Select the account you'd like to open

Using Relative Rotation Graphs to compare assets

The Relative Rotation Graph (RRG) below is a price-based comparison showing the performance of world stock markets. It paints a pretty sobering picture. Hong Kong’s Hang Seng index is in the weakening quadrant, signifying that it is in an uptrend based on price but losing momentum. All other indices are in the red, lagging quadrant, which means they are in downtrends.

With most of the world’s major stock markets heading lower, does that mean that investors and traders should pack up and go home? No. But I wanted to highlight that the dominant direction for world stock markets is lower in terms of price.

However, when you look at RRGs using a relative benchmark, the picture changes. The RRG below shows the same group of indices as the above chart, but plots them against the MSCI world index which is positioned at the chart’s mid-point.

US indices are still located to the left of other markets, as we have seen in recent weeks. But it looks as if things are starting to change a bit. Some of the tails inside the leading quadrant have started to roll over, while the US trio of SPX, NDX and RTY have started to curl upwards.

This is by no means a change in trend, but it is a development that we should monitor. It is too early to say whether this is a real turnaround or a temporary blip.

US vs Australian indices

RRGs can be used to compare pairs of indices. With that in mind, the rotations for Australia’s ASX 200 [AS51] and the Nasdaq 100 [NDX] merit closer inspection. 

AS51 is in the leading quadrant but has started to roll over and lose relative momentum. On the other hand, NDX is in the lagging quadrant on the far-left side of the graph, but is starting to gain relative momentum. 

To spot interesting pairs of indices, I look for tails that are moving in opposite directions – and AS51 and NDX seem to be doing just that, based on the daily chart below.

The weekly price chart below shows that Australia’s ASX 200 recently fell below a broad range, forming a big topping formation. As a result, upside potential now appears limited, while downside risk is clearly there.

The RRG lines at the bottom of the chart give us important information as they are rolling over and heading lower, indicating that relative strength has started to fade.

The weekly price chart for the Nasdaq 100 suggests that this market seems to be touching on a support level. Again, the movement in the RRG lines is where it is becoming interesting. Here, the RRG Lines are starting to turn upward and move higher, implying that the Nasdaq has started to pick up relative strength and momentum.

Tesla vs Alibaba 

We can also use RRGs to compare stocks. Let’s take Tesla [TSLA] and Alibaba [BABA] as an example. 

The below chart of major tech stocks shows that the tails of TSLA and BABA are moving in opposite directions. BABA is in the improving quadrant, but rapidly heading towards leading. Meanwhile, TSLA is in the lagging quadrant and pushing deeper.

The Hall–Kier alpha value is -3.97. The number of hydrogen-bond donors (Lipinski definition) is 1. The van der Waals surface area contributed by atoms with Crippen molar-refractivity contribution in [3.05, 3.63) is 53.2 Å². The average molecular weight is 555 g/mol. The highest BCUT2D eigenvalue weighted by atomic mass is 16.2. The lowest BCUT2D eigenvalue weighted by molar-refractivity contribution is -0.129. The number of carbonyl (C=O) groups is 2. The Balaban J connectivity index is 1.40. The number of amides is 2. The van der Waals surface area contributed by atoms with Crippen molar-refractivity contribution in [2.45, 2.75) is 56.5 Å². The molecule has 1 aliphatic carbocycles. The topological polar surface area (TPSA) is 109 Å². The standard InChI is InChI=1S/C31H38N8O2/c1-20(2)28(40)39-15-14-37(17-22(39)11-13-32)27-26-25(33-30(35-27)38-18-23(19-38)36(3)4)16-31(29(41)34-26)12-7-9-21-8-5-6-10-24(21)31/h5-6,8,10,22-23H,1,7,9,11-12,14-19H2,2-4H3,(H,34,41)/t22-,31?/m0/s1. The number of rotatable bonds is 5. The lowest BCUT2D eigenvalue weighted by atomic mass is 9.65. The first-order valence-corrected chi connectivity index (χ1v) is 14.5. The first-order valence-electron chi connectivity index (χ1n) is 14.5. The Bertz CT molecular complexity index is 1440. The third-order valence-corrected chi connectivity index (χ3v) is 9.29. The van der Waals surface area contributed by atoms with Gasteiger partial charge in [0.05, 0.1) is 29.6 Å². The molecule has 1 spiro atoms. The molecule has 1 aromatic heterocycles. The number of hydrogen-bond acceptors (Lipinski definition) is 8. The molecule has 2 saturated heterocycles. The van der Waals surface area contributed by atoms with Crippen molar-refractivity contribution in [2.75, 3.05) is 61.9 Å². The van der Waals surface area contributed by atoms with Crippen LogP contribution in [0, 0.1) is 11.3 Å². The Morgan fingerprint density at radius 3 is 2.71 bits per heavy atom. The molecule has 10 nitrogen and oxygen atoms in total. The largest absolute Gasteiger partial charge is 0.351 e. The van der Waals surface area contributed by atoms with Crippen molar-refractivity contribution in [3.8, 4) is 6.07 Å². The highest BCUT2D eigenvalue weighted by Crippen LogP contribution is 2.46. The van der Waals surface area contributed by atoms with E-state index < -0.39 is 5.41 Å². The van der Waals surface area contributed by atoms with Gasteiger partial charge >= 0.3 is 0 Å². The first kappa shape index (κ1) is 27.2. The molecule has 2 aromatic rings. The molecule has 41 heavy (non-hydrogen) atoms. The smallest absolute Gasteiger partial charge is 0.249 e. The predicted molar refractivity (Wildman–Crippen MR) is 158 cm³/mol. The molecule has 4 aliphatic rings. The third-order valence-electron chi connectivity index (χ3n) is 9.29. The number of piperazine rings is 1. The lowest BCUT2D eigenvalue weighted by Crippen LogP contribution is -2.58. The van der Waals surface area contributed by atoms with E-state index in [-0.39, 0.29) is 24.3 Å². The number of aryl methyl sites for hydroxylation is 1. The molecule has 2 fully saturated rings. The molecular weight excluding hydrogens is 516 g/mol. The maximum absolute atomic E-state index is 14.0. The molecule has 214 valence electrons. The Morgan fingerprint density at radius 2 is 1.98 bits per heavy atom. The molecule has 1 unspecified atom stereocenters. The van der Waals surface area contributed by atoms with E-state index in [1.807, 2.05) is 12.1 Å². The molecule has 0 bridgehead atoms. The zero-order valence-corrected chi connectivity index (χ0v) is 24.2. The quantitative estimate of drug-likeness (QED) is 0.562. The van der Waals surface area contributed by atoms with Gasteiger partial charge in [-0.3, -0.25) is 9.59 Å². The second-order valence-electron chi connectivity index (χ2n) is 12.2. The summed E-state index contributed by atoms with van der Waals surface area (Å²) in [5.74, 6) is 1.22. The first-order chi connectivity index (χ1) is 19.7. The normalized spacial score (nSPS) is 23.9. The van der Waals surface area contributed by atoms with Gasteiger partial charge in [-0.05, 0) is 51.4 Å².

The weekly price chart below reveals that TSLA has just completed a big topping formation as it broke below the major low that was set in March. As a result, upside potential is limited to the former breakout level, while downside risk extends towards the former lows in the area around 550, and potentially even lower.

The RRG lines at the bottom of the chart are crucial. Both the RS-Ratio and the RS-Momentum lines are below the 100 level and moving lower, signalling that TSLA has embarked on the next stage of an existing relative downtrend. If this trend continues, the result would be further underperformance for TSLA relative to the S&P 500.

Moving onto Alibaba, the below price chart shows that New York-listed BABA has lost about two-thirds of its value since the peak above 300 in October 2020. The long downtrend now seems to be losing momentum, with BABA recently managing to break above the falling resistance line for the first time in two years.

To be clear, this recent uptick does not signify a confirmed turnaround of the downtrend. Rather, it represents an improvement in relative strength. The rising RRG lines also point to a relative improvement since April.

Finding pairs of rotations on RRGs, such as those discussed above, can help highlight potential opportunities and could form part of an overall trading strategy. 

Pricing is indicative. Past performance is not a reliable indicator of future results.

RRG’s views and findings are their own and should not be relied upon as the basis of a trading or investment decision.

Disclaimer: CMC Markets Singapore may provide or make available research analysis or reports prepared or issued by entities within the CMC Markets group of companies, located and regulated under the laws in a foreign jurisdictions, in accordance with regulation 32C of the Financial Advisers Regulations. Where such information is issued or promulgated to a person who is not an accredited investor, expert investor or institutional investor, CMC Markets Singapore accepts legal responsibility for the contents of the analysis or report, to the extent required by law. Recipients of such information who are resident in Singapore may contact CMC Markets Singapore on 1800 559 6000 for any matters arising from or in connection with the information.

Sign up for market update emails